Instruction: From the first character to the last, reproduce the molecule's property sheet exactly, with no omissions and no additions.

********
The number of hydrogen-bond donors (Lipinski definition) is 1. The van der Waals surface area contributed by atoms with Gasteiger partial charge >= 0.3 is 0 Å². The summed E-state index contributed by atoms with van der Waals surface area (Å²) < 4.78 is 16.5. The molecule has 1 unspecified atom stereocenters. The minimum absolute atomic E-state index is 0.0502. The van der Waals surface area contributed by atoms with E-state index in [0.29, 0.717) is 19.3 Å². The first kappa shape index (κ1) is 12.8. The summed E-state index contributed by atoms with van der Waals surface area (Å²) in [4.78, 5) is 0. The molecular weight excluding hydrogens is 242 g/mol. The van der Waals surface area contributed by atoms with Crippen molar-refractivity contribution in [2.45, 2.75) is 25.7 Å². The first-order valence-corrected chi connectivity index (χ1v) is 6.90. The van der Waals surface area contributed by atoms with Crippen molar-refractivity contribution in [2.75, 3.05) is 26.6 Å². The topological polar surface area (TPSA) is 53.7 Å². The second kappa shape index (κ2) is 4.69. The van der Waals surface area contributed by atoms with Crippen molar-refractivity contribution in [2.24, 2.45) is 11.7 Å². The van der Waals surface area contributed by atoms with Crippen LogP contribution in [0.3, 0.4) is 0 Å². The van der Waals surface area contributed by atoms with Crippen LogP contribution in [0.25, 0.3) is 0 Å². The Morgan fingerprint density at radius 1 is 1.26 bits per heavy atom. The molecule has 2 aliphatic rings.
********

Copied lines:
The number of hydrogen-bond donors (Lipinski definition) is 1. The van der Waals surface area contributed by atoms with Gasteiger partial charge >= 0.3 is 0 Å². The summed E-state index contributed by atoms with van der Waals surface area (Å²) < 4.78 is 16.5. The molecule has 1 unspecified atom stereocenters. The minimum absolute atomic E-state index is 0.0502. The van der Waals surface area contributed by atoms with E-state index in [0.29, 0.717) is 19.3 Å². The first kappa shape index (κ1) is 12.8. The summed E-state index contributed by atoms with van der Waals surface area (Å²) in [4.78, 5) is 0. The molecular weight excluding hydrogens is 242 g/mol. The van der Waals surface area contributed by atoms with Crippen molar-refractivity contribution in [2.45, 2.75) is 25.7 Å². The first-order valence-corrected chi connectivity index (χ1v) is 6.90. The van der Waals surface area contributed by atoms with Crippen molar-refractivity contribution in [2.75, 3.05) is 26.6 Å². The topological polar surface area (TPSA) is 53.7 Å². The second kappa shape index (κ2) is 4.69. The van der Waals surface area contributed by atoms with Crippen molar-refractivity contribution in [2.24, 2.45) is 11.7 Å². The van der Waals surface area contributed by atoms with Crippen LogP contribution in [0.3, 0.4) is 0 Å². The van der Waals surface area contributed by atoms with Crippen LogP contribution in [0.25, 0.3) is 0 Å². The Morgan fingerprint density at radius 1 is 1.26 bits per heavy atom. The molecule has 2 aliphatic rings.